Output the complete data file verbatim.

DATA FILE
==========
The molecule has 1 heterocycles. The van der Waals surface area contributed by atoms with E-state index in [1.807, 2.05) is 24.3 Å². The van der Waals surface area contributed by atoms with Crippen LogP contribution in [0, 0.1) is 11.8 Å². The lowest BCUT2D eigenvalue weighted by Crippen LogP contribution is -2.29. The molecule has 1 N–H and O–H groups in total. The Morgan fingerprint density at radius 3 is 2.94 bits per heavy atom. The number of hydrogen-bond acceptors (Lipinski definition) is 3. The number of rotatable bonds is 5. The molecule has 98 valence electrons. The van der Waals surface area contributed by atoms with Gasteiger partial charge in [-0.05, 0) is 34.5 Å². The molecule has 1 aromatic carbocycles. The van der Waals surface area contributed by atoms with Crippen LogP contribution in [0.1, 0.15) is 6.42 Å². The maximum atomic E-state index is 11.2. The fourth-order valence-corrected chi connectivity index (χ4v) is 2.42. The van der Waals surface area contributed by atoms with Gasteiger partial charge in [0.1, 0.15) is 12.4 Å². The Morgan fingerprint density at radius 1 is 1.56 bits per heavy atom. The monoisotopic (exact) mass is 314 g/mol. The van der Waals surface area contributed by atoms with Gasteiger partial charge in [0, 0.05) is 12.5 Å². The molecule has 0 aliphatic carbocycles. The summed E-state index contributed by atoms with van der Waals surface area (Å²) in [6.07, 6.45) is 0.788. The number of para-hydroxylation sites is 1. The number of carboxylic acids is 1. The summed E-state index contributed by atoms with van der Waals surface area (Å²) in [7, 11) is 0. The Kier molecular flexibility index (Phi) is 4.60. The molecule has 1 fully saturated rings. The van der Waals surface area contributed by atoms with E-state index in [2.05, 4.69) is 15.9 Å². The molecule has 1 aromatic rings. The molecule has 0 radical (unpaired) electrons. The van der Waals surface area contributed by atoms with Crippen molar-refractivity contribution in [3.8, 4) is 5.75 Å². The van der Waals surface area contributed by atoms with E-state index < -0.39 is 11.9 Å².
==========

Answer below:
The molecule has 1 heterocycles. The van der Waals surface area contributed by atoms with E-state index in [1.807, 2.05) is 24.3 Å². The van der Waals surface area contributed by atoms with Crippen LogP contribution in [0, 0.1) is 11.8 Å². The lowest BCUT2D eigenvalue weighted by Crippen LogP contribution is -2.29. The molecule has 1 N–H and O–H groups in total. The Morgan fingerprint density at radius 3 is 2.94 bits per heavy atom. The number of hydrogen-bond acceptors (Lipinski definition) is 3. The number of rotatable bonds is 5. The molecule has 98 valence electrons. The van der Waals surface area contributed by atoms with Gasteiger partial charge in [-0.05, 0) is 34.5 Å². The molecule has 1 aromatic carbocycles. The van der Waals surface area contributed by atoms with Crippen LogP contribution in [0.1, 0.15) is 6.42 Å². The maximum atomic E-state index is 11.2. The fourth-order valence-corrected chi connectivity index (χ4v) is 2.42. The van der Waals surface area contributed by atoms with Gasteiger partial charge in [0.1, 0.15) is 12.4 Å². The Morgan fingerprint density at radius 1 is 1.56 bits per heavy atom. The monoisotopic (exact) mass is 314 g/mol. The van der Waals surface area contributed by atoms with Gasteiger partial charge in [0, 0.05) is 12.5 Å². The molecule has 0 aliphatic carbocycles. The summed E-state index contributed by atoms with van der Waals surface area (Å²) in [6.07, 6.45) is 0.788. The number of para-hydroxylation sites is 1. The number of carboxylic acids is 1. The summed E-state index contributed by atoms with van der Waals surface area (Å²) in [7, 11) is 0. The Kier molecular flexibility index (Phi) is 4.60. The molecule has 1 fully saturated rings. The van der Waals surface area contributed by atoms with E-state index in [2.05, 4.69) is 15.9 Å². The molecule has 1 aromatic rings. The molecule has 0 radical (unpaired) electrons. The van der Waals surface area contributed by atoms with Crippen molar-refractivity contribution in [3.8, 4) is 5.75 Å². The van der Waals surface area contributed by atoms with E-state index < -0.39 is 11.9 Å².